In Orwell’s 1984, there is a famous piece where the interrogator, O’Brien, tries to get the central character, Winston Smith, to deny that two and two make four.
“How can I help seeing what is in front of my eyes? Two and two are four.”
“Sometimes, Winston. Sometimes they are five. Sometimes they are three. Sometimes they are all of them at once. You must try harder. It is not easy to become sane.”
The unitary nature of truth and the multiplicity of lies is a commonplace of world literature and it is built into the very fabric of language itself. We talk about duplicity for dishonesty in English, we say that people are two-faced, or in Irish that someone is Tadhg an Dá Thaobh (Tadhg of the Two Sides, Tim Turn-coat). The English poet Spenser, who has been mentioned several times here, who lived in County Cork, decided to give his true and virtuous fairy queen the name Una, while the deceitful opponent was called Duessa. And we could also mention Tolstoy’s comment: “Happy families are all alike; every unhappy family is unhappy in its own way.”
In other words, the ideal, the perfect, the correct is always unitary, while the possible incorrect versions are inexhaustible. In the case of 2 + 2 = 4 (assuming that this is in base ten), four is the only correct answer. The incorrect answers are as numerous as the integers available, and that is an infinite set.
Cassidy’s supporters are continually trying to get people like me to accept that two and two equals something other than four. When people like me point out that the Irish phrases given by Cassidy aren’t genuine Irish phrases, that nobody has ever said (or at least that nobody can be proven to have ever said) the phrase béal ónna in Irish, their answer tends to be that in the teeming ghettoes of North America, the rules of Irish usage fell away and people produced a new version of Irish. Maybe this happened and probably it didn’t. But if it did happen, the range of possible corrupt versions of Irish is almost as inexhaustible as the integers, so the idea that Cassidy’s fake versions will map accurately onto the versions that supposedly existed in Irish slums in America in the 19th century is absurd (even when we take into account that Cassidy made these phrases up to resemble English expressions phonetically). After all, Cassidy himself regularly changed his Irish expressions when he noticed one that he liked better (as in the case of dingbat, variously from duine bocht or duine bod according to the Great Fraud).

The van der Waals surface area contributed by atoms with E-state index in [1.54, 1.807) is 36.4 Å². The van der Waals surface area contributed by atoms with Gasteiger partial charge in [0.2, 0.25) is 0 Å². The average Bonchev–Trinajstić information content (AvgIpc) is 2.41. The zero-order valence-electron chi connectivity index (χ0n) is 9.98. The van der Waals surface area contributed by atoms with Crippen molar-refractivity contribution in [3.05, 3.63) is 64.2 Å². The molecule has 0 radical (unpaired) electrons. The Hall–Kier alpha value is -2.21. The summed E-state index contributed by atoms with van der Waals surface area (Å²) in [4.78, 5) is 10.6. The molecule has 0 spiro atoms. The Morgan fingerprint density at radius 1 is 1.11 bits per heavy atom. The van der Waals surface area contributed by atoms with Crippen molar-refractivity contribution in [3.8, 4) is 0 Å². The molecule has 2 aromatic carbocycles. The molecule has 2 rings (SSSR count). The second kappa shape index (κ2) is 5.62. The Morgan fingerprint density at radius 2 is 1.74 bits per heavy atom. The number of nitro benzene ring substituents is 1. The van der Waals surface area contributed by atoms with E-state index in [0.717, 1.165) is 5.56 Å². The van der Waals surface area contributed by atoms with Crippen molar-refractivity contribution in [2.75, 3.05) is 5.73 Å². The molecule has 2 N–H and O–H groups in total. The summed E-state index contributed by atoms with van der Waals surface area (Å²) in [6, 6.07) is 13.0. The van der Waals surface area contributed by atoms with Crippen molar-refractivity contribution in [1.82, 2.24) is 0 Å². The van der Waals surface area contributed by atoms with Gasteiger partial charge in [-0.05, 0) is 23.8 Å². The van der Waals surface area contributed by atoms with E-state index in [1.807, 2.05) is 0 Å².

Why does baloney have to come from béal ónna just because these were the words Cassidy chose? What about béal omhna, tree-trunk mouth, because of the clumsy nonsense stuck in it? Or béal abhna (a variant of abhann), meaning river-mouth, because the person has a mouth as big as the mouth of the Liffey or the Lagan? Or béal uainín, a little lamb’s mouth, because of the innocence of the stupidities coming from it? Or béal Eoghnaí, from someone called Eoghan who was notoriously thick? Or béal eorna where eorna (barley) stands ‘figuratively’ for whiskey? Or béal eamhnaithe, doubled or twinned mouth, because the person is deceitful? Or hundreds of other possible but not probable explanations?
And then, of course, there’s the two plus two equals four explanation. That baloney is the name of a cheap type of sausage originating in Bologna in Italy and that it came to be used as a euphemism for balls, bollocks or bullshit in American English, just as people say ‘sugar’ as a mild oath instead of ‘shit’.